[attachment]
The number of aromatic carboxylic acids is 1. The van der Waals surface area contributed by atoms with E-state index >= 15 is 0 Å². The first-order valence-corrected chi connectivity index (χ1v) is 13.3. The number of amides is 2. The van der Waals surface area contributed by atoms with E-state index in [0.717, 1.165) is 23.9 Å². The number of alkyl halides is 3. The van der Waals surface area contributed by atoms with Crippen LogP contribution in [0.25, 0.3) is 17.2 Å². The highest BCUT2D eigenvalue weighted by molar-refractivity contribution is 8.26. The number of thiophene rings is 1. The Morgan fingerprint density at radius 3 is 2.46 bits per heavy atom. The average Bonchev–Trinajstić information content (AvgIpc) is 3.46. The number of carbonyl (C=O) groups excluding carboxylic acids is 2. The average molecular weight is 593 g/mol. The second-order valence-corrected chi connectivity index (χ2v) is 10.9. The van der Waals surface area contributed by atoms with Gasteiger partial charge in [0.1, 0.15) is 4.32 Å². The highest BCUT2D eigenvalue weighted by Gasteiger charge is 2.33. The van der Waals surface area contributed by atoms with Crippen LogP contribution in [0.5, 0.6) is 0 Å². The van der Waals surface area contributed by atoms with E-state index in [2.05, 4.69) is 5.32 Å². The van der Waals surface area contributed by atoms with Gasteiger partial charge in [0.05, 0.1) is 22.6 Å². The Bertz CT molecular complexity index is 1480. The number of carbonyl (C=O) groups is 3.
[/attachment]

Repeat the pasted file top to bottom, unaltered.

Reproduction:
The number of aromatic carboxylic acids is 1. The van der Waals surface area contributed by atoms with E-state index >= 15 is 0 Å². The first-order valence-corrected chi connectivity index (χ1v) is 13.3. The number of amides is 2. The van der Waals surface area contributed by atoms with E-state index in [0.717, 1.165) is 23.9 Å². The number of alkyl halides is 3. The van der Waals surface area contributed by atoms with Crippen LogP contribution in [0.25, 0.3) is 17.2 Å². The highest BCUT2D eigenvalue weighted by molar-refractivity contribution is 8.26. The number of thiophene rings is 1. The Morgan fingerprint density at radius 3 is 2.46 bits per heavy atom. The average Bonchev–Trinajstić information content (AvgIpc) is 3.46. The number of carbonyl (C=O) groups excluding carboxylic acids is 2. The average molecular weight is 593 g/mol. The second-order valence-corrected chi connectivity index (χ2v) is 10.9. The van der Waals surface area contributed by atoms with Gasteiger partial charge in [0.1, 0.15) is 4.32 Å². The highest BCUT2D eigenvalue weighted by Gasteiger charge is 2.33. The van der Waals surface area contributed by atoms with Crippen LogP contribution in [0.5, 0.6) is 0 Å². The van der Waals surface area contributed by atoms with E-state index in [2.05, 4.69) is 5.32 Å². The van der Waals surface area contributed by atoms with Gasteiger partial charge in [0.05, 0.1) is 22.6 Å². The Bertz CT molecular complexity index is 1480. The number of carbonyl (C=O) groups is 3.